to the evidence and facts, but skepticism with a
loaded bias to unbelief. There is no reason either
for or against the existence of any phenomenon a
priori. The mere fact that it is contrary to our
experience is no proof that it does not exist. Sup-
pose a community of blind persons to exist on an
island which had never been visited by any person
who saw, and suppose, by accident, a man with the
power of sight should be thrown among them.
How could he prove to them that this faculty
really existed in him ? He would at once be met
by the statement that it was contrary to their ex-
perience, that no one they had ever heard of pos-
sessed such a faculty. Vainly would he reason
with them. His exhibition of this faculty would
be treated as humbug and charlatanism. He would
say, for instance. Place a person fifty yards from
me, and beside him any selected person in whom
you have confidence. I will tell you without mov-
ing from here every action he makes. He would
do this. What would be the answer ? Would the
blind be convinced ? Not at all ; they would say.
You have a confederate ; this knowledge is pro-
cured by a secret system of sounds and signs in-



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300 CONVERSATIONS IN A STUDIO,

telligible to the senses we all have, or by some
method which we do not know ; what w^ do know
is that nobody can see. Or they would say, Let
us lock you up in a room all by yourself, with no
doors or windows, and chain you there, and then
you must tell us what is done in another house by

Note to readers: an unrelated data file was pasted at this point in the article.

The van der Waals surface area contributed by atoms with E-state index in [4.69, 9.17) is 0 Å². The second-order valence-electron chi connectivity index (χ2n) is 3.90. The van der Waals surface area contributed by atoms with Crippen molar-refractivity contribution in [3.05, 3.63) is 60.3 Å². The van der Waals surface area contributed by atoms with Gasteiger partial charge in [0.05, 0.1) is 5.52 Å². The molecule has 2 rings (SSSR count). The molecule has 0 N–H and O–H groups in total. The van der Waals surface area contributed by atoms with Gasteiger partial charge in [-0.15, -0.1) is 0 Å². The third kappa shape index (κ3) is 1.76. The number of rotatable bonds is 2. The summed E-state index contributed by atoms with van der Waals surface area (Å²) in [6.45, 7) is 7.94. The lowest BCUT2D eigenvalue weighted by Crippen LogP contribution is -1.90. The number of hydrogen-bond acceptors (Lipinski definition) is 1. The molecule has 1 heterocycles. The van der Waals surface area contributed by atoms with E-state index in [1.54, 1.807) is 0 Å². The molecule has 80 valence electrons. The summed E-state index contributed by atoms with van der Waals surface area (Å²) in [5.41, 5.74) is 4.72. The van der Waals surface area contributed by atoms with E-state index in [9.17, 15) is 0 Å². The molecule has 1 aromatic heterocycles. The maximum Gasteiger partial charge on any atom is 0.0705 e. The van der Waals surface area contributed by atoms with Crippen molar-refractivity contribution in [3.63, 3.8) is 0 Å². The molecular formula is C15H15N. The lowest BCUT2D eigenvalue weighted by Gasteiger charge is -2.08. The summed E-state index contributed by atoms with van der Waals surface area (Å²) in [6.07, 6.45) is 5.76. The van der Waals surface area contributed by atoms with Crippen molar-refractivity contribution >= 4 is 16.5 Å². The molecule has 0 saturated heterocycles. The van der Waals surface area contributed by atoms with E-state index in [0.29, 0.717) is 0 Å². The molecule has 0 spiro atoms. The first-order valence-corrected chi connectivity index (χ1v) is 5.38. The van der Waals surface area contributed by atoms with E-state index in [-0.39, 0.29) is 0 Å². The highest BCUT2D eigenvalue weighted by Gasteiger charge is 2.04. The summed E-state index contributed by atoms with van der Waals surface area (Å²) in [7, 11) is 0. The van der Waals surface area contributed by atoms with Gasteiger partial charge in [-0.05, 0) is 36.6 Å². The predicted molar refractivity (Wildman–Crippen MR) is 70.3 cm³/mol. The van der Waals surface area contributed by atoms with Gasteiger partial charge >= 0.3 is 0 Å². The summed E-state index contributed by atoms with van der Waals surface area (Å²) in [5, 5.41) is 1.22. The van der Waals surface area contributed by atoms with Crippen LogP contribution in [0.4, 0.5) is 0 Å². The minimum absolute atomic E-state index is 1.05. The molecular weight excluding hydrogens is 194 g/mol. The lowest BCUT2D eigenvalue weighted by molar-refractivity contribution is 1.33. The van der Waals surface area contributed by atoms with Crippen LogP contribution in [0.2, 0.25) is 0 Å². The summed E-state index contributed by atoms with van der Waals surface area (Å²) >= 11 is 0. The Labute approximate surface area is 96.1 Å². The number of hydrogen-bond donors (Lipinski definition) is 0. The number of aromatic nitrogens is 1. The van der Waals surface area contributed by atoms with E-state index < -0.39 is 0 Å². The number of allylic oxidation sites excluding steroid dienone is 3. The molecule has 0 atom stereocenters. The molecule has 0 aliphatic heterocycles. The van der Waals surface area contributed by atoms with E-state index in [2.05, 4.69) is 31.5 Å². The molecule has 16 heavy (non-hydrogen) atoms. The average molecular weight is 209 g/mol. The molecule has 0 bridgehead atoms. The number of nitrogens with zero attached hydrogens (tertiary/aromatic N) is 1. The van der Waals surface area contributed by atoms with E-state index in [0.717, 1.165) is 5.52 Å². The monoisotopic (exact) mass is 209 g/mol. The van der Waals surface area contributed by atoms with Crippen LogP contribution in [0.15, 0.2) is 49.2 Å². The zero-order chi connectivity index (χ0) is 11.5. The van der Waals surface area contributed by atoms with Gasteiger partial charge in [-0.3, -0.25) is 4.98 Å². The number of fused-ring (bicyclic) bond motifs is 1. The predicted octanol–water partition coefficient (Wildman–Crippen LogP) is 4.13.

a person we will lock up there, or what is done in
the street outside. If you answer, Under those
conditions I cannot see, they would cry out, This
proves it is all juggling. If you can't see as weU
in a box locked up at night as in the open air by
day, you cannot see at all. There is no such power
that exists ; and though we do not detect the trick,
it is nevertheless a trick. Don't you see that the
seeing man in this case would be in a hopeless po-
sition ? Suppose that there be anything real — I
do not say there is — but suppose there be any-
thing real in the phenomena of tables rising in
the air, the person through whose mediumship
they are executed is, to the scientific man of to-
day, in a position quite analogous to that of the
seeing man among the blind or the hearing among
the deaf, provided they have no previous expe-
rience of such a faculty as sight or hearing.

B. You speak as if you believed in these phe-
nomena. Do you ?

M. I was not speaking of my belief, nor did I
intend to indicate whether I believe in any of them
or not. I merely meant to say that the spirit in
which they are investigated is not what I wish it
were.



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THE MYSTERY OF SIMPLE LIFE. 801

B, But do you beKeve ?

M. I Believe what I have seen and what I have
tested with all my senses. I mean the physical phe-
nomena, for I have every proof of their reality that
I have of anything, and I am not yet persuaded
that I am an utter fool. But I do not undertake
to explain them, much less do I accept the spiritual
explanation. In my opinion there is quite as much
stupidity in our incredulity as in our credulity. I
cannot explain anything. It is an entire mystery
how I see, how I hear, how I move my arm. Anat-
omists and scientific men explain to me the me-
chanism, and I understand that ; but I do not under-
stand how I set the mechanism in movement, nor
they either. A man lives, sees, moves, one moment ;
the next moment he is what we call dead. The
mechanism is the same, but the somewhat we can-
not trace that moved it is gone. A prioriy outside
our experience one thing is as difficult to believe
as another, and it is idle to attempt to set bounds
to any operation of life by our experience. It is
quite possible that we have subtle powers and fac-
ulties which have escaped our observation, and
that are exercised at times unconsciously or only
in certain abnormal conditions. Change for a
moment the normal conditions of ordinary life, and
instantly we have new phenomena^ as in the case
of madness, monomania, or delirium. In high
fever the organs are far more susceptible than in
health. What are you going to do with second-
sight and ghosts, apparitions and premonitions?